Donald Schwendeman

Professor, Department Head and Director, Center for Modeling, Optimization and Computational Analysis (MOCA), Mathematical Sciences

Dr. Schwendeman received his B.S.E. in Aerospace Engineering from the University of Michigan, and earned his Ph.D. in Applied Mathematics at the California Institute of Technology (Caltech) under the supervision of Professor G.B. Whitham, FRS.  Dr. Schwendeman took a one-year postdoctoral research position at Caltech working with Professor H.B. Keller, before joining the faculty in the Department of Mathematical Sciences at Rensselaer as an assistant professor in August, 1987.  Dr. Schwendeman received promotions to associate professor with tenure and then professor, and was named the Head of the Department of Mathematical Sciences in 2012.

Dr. Schwendeman's research focuses on the development and analysis of numerical methods for systems of partial differential equations (PDEs) that arise in applications of science and engineering.  A significant portion of his work has centered around the development of numerical methods for systems of PDEs modeling wave phenomena in reactive and nonreactive flows.  This work has included numerical studies of shock wave focusing and convergence, transonic and hypersonic aerodynamics, and multi-phase and multi-material high-speed reactive flow.  In recent work, Dr. Schwendeman has developed a class of new numerical methods for fluid-structure interaction problems.  All of this work has been in collaboration with researchers at national labs (Los Alamos and Lawrence Livermore) and at Rensselaer.

Dr. Schwendeman is also actively involved in undergraduate and graduate education and career development.  He is a leader among the consortium of universities organizing the Mathematical Problems in Industry Workshop (1993-present), and the originator and lead organizer of the Graduate Student Mathematical Modeling Camp (2004-present).  Dr. Schwendeman is also an active member of the NSF-funded Research Training Grant (RTG) program in the department, which supports the research and education of several graduate students and postdoctoral research fellows.

Education

B.S.E., Aerospace Engineering, University of Michigan, 1981

Ph.D., Applied Mathematics, California Institute of Technology, 1986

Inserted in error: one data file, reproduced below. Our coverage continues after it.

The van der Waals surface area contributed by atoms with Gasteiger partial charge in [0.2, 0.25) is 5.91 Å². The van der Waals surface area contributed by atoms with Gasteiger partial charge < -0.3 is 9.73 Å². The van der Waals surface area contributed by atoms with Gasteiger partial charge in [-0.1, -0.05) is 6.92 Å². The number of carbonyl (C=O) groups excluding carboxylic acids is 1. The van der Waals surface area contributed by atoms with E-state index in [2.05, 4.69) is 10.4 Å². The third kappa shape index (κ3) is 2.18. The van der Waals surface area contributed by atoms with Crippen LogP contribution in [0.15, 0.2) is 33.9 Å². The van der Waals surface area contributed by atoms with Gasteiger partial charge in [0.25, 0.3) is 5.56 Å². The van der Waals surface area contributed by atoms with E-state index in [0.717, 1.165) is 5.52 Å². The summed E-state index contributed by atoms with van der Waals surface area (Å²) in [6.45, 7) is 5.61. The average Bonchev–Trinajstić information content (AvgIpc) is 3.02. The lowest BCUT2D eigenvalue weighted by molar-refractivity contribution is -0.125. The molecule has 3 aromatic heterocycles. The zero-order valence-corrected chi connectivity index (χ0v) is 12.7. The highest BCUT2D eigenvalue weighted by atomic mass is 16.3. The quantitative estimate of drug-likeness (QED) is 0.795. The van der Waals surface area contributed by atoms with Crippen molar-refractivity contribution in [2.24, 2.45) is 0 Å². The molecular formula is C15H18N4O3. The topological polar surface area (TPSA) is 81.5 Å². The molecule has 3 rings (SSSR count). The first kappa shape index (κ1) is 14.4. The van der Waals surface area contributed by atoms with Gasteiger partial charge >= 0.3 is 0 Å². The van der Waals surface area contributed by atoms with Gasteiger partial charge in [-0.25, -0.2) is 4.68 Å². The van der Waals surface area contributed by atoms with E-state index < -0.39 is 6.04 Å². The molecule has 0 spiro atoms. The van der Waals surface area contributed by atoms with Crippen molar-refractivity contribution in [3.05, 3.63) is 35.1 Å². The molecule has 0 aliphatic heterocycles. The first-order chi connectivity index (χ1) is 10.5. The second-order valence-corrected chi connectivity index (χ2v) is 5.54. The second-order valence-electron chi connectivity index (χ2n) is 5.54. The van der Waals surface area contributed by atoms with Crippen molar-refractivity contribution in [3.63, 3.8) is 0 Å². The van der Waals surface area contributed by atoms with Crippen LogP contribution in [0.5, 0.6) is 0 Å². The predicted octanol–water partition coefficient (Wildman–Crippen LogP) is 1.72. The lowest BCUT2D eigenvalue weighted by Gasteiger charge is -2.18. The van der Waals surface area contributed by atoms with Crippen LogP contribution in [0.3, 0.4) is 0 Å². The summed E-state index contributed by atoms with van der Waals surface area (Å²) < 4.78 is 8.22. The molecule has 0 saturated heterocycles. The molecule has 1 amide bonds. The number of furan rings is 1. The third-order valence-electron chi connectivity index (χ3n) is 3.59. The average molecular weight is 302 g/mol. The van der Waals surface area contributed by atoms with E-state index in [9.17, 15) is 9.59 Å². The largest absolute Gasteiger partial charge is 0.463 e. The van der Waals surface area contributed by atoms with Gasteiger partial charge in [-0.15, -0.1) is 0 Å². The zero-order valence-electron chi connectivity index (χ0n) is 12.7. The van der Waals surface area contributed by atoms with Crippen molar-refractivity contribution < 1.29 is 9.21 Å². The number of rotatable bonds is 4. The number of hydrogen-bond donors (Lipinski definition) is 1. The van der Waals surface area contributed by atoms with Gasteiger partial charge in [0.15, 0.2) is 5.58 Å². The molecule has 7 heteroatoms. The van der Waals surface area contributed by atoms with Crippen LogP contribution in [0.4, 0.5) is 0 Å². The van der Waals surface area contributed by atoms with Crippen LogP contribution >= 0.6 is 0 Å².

Research Focus
  • Numerical methods for PDEs
  • Fluid-structure interaction problems
  • Gas dynamics and wave propagation
  • Multi-scale and multiphase reactive flow
  • Adaptive and parallel algorithms
  • Mathematics for industrial applications
Select Works
  • K.B. Kiradjiev, C.J.W. Breward, I.M. Griffiths and D.W. Schwendeman, A homogenized model for a reactive filter, SIAM J. Applied Math, 81 (2021), 591-619.
  • J.W. Banks, B.B. Buckner, W.D. Henshaw, M.J. Jenkinson, A.V. Kildishev, G. Kovacic, L.J. Prokopeva and D.W. Schwendeman, High-order accurate scheme for Maxwell's equations with a generalized dispersive material (GDM) model and material interfaces, J. Comput. Phys., 412 (2020), 109424.
  • F. Meng, J.W. Banks, W.D. Henshaw and D.W. Schwendeman, Fourth-order accurate fractional-step IMEX schemes for the incompressible Navier-Stokes equations on moving overlapping grids, Comput. Method. Appl. Mech. Engrg., 366 (2020), 113040.
  • M. Hennessey, A.K. Kapila and D.W. Schwendeman, An HLLC-type Riemann solver and high-resolution Godunov for a two-phase model of reactive flow with general equations of state, J. Comput. Phys., 405 (2020), 109180.
  • D.A. Serino, J.W. Banks, W.D. Henshaw and D.W. Schwendeman, A stable added-mass partitioned (AMP) algorithm for elastic solids and incompressible flow, J. Comput. Phys., 399 (2019), 108923.
  • D.A. Serino, J.W. Banks, W.D. Henshaw and D.W. Schwendeman, A stable added-mass partitioned (AMP) algorithm for elastic solids and incompressible flow: Model problem analysis, SIAM J. Scientific Computing, 41 (2019), A2464-A2484.
  • J.B. Angel, J.W. Banks, W.D. Henshaw, M.J. Jenkinson, A.V. Kildishev, G. Kovacic, L. Prokopeva and D.W. Schwendeman, High-order Accurate Scheme for Maxwell's Equations with a Generalized Dispersive Material Model, J. Comput. Phys., 378 (2019), 411-444.
  • J.R. Gambino, D.W. Schwendeman and A.K. Kapila, Numerical study of multiscale compaction-initiated detonation, Shock Waves, 29 (2019), 193-219.